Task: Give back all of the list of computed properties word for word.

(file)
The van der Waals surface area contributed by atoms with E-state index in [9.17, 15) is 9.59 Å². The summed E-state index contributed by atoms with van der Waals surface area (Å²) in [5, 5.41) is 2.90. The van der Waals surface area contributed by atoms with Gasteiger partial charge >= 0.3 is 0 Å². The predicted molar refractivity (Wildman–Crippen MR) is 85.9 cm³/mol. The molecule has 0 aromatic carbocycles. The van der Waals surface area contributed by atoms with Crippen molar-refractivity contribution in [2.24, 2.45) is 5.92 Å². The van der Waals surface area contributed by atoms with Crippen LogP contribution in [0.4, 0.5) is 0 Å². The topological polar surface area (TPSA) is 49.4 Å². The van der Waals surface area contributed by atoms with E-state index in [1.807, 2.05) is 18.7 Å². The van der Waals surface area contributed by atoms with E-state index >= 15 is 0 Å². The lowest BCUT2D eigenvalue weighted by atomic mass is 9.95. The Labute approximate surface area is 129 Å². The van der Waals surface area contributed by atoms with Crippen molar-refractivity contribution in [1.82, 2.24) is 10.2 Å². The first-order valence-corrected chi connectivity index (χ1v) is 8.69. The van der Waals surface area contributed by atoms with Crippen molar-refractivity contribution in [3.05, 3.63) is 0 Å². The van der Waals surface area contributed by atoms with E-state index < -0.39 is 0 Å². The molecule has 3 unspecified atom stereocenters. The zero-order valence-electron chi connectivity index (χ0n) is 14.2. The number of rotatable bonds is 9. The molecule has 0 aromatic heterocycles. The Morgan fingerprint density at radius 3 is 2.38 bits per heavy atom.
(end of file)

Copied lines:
The van der Waals surface area contributed by atoms with E-state index in [9.17, 15) is 9.59 Å². The summed E-state index contributed by atoms with van der Waals surface area (Å²) in [5, 5.41) is 2.90. The van der Waals surface area contributed by atoms with Gasteiger partial charge >= 0.3 is 0 Å². The predicted molar refractivity (Wildman–Crippen MR) is 85.9 cm³/mol. The molecule has 0 aromatic carbocycles. The van der Waals surface area contributed by atoms with Crippen molar-refractivity contribution in [2.24, 2.45) is 5.92 Å². The van der Waals surface area contributed by atoms with Crippen LogP contribution in [0.4, 0.5) is 0 Å². The topological polar surface area (TPSA) is 49.4 Å². The van der Waals surface area contributed by atoms with E-state index in [1.807, 2.05) is 18.7 Å². The van der Waals surface area contributed by atoms with E-state index >= 15 is 0 Å². The lowest BCUT2D eigenvalue weighted by atomic mass is 9.95. The Labute approximate surface area is 129 Å². The van der Waals surface area contributed by atoms with Crippen molar-refractivity contribution in [1.82, 2.24) is 10.2 Å². The first-order valence-corrected chi connectivity index (χ1v) is 8.69. The van der Waals surface area contributed by atoms with Crippen molar-refractivity contribution in [3.05, 3.63) is 0 Å². The van der Waals surface area contributed by atoms with E-state index < -0.39 is 0 Å². The molecule has 3 unspecified atom stereocenters. The zero-order valence-electron chi connectivity index (χ0n) is 14.2. The number of rotatable bonds is 9. The molecule has 0 aromatic heterocycles. The Morgan fingerprint density at radius 3 is 2.38 bits per heavy atom.